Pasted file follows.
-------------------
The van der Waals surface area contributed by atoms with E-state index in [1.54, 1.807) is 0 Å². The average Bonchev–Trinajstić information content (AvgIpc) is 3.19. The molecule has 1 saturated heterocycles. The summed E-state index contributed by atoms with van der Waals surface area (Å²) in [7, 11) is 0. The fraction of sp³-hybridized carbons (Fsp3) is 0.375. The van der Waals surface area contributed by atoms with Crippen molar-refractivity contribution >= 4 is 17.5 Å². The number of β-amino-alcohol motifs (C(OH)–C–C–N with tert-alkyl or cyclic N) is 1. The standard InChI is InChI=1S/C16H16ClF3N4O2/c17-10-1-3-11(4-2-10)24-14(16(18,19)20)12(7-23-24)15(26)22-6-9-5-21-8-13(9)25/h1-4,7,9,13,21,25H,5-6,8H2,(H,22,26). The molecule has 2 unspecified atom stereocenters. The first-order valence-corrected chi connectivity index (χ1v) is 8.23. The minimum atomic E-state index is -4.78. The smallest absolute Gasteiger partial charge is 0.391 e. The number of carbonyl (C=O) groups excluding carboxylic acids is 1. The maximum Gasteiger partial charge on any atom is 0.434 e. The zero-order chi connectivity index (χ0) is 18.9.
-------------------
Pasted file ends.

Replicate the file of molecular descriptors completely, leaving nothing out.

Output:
The van der Waals surface area contributed by atoms with E-state index in [1.54, 1.807) is 0 Å². The average Bonchev–Trinajstić information content (AvgIpc) is 3.19. The molecule has 1 saturated heterocycles. The summed E-state index contributed by atoms with van der Waals surface area (Å²) in [7, 11) is 0. The fraction of sp³-hybridized carbons (Fsp3) is 0.375. The van der Waals surface area contributed by atoms with Crippen molar-refractivity contribution >= 4 is 17.5 Å². The number of β-amino-alcohol motifs (C(OH)–C–C–N with tert-alkyl or cyclic N) is 1. The standard InChI is InChI=1S/C16H16ClF3N4O2/c17-10-1-3-11(4-2-10)24-14(16(18,19)20)12(7-23-24)15(26)22-6-9-5-21-8-13(9)25/h1-4,7,9,13,21,25H,5-6,8H2,(H,22,26). The molecule has 2 unspecified atom stereocenters. The first-order valence-corrected chi connectivity index (χ1v) is 8.23. The minimum atomic E-state index is -4.78. The smallest absolute Gasteiger partial charge is 0.391 e. The number of carbonyl (C=O) groups excluding carboxylic acids is 1. The maximum Gasteiger partial charge on any atom is 0.434 e. The zero-order chi connectivity index (χ0) is 18.9.